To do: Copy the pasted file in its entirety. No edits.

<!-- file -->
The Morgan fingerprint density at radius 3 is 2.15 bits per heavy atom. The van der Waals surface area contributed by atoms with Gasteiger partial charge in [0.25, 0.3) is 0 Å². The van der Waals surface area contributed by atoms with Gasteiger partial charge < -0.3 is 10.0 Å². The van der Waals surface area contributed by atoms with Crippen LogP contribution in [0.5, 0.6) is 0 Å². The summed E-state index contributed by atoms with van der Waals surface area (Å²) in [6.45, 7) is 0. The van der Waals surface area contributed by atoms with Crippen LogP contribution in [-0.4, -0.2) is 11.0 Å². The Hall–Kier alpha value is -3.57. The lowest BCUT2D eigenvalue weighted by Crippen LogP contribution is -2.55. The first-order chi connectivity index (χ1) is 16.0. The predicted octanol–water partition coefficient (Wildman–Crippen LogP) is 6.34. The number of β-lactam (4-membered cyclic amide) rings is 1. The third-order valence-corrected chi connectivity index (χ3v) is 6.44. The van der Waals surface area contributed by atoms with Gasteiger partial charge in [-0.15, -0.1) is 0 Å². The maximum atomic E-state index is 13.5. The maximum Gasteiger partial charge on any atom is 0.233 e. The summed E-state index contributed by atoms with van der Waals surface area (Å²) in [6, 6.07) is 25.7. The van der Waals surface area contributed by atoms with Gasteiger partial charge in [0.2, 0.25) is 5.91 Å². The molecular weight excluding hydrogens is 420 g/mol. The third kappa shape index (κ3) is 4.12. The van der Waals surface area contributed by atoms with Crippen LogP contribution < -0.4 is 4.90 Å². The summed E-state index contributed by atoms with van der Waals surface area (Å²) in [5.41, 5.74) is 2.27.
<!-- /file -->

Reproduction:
The Morgan fingerprint density at radius 3 is 2.15 bits per heavy atom. The van der Waals surface area contributed by atoms with Gasteiger partial charge in [0.25, 0.3) is 0 Å². The van der Waals surface area contributed by atoms with Gasteiger partial charge < -0.3 is 10.0 Å². The van der Waals surface area contributed by atoms with Crippen LogP contribution in [0.5, 0.6) is 0 Å². The summed E-state index contributed by atoms with van der Waals surface area (Å²) in [6.45, 7) is 0. The van der Waals surface area contributed by atoms with Crippen LogP contribution in [-0.4, -0.2) is 11.0 Å². The Hall–Kier alpha value is -3.57. The lowest BCUT2D eigenvalue weighted by Crippen LogP contribution is -2.55. The first-order chi connectivity index (χ1) is 16.0. The predicted octanol–water partition coefficient (Wildman–Crippen LogP) is 6.34. The number of β-lactam (4-membered cyclic amide) rings is 1. The third-order valence-corrected chi connectivity index (χ3v) is 6.44. The van der Waals surface area contributed by atoms with Gasteiger partial charge in [-0.15, -0.1) is 0 Å². The maximum atomic E-state index is 13.5. The maximum Gasteiger partial charge on any atom is 0.233 e. The summed E-state index contributed by atoms with van der Waals surface area (Å²) in [6, 6.07) is 25.7. The van der Waals surface area contributed by atoms with Gasteiger partial charge in [0.2, 0.25) is 5.91 Å². The molecular weight excluding hydrogens is 420 g/mol. The third kappa shape index (κ3) is 4.12. The van der Waals surface area contributed by atoms with Crippen LogP contribution < -0.4 is 4.90 Å². The summed E-state index contributed by atoms with van der Waals surface area (Å²) in [5.41, 5.74) is 2.27.